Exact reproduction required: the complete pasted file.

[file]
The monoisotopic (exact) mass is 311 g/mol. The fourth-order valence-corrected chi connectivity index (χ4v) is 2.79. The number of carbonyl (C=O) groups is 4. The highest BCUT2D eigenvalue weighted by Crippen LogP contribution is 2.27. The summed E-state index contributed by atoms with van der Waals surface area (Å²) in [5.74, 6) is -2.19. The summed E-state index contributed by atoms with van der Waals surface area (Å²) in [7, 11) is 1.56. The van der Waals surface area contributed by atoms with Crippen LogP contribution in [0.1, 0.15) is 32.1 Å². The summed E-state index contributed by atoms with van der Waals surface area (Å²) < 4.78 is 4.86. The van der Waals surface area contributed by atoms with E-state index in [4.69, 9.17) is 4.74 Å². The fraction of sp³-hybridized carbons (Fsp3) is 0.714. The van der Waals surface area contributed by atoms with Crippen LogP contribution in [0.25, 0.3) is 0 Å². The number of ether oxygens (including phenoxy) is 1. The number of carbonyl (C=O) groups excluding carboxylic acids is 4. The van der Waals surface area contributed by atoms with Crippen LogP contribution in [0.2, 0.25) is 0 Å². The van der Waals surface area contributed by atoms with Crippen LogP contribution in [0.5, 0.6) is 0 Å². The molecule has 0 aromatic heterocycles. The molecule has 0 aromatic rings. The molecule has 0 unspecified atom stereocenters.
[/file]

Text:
The monoisotopic (exact) mass is 311 g/mol. The fourth-order valence-corrected chi connectivity index (χ4v) is 2.79. The number of carbonyl (C=O) groups is 4. The highest BCUT2D eigenvalue weighted by Crippen LogP contribution is 2.27. The summed E-state index contributed by atoms with van der Waals surface area (Å²) in [5.74, 6) is -2.19. The summed E-state index contributed by atoms with van der Waals surface area (Å²) in [7, 11) is 1.56. The van der Waals surface area contributed by atoms with Crippen LogP contribution in [0.1, 0.15) is 32.1 Å². The summed E-state index contributed by atoms with van der Waals surface area (Å²) < 4.78 is 4.86. The van der Waals surface area contributed by atoms with E-state index in [4.69, 9.17) is 4.74 Å². The fraction of sp³-hybridized carbons (Fsp3) is 0.714. The van der Waals surface area contributed by atoms with Crippen LogP contribution in [0.25, 0.3) is 0 Å². The number of ether oxygens (including phenoxy) is 1. The number of carbonyl (C=O) groups excluding carboxylic acids is 4. The van der Waals surface area contributed by atoms with Crippen LogP contribution in [0.2, 0.25) is 0 Å². The van der Waals surface area contributed by atoms with Crippen LogP contribution in [0.5, 0.6) is 0 Å². The molecule has 0 aromatic heterocycles. The molecule has 0 aromatic rings. The molecule has 0 unspecified atom stereocenters.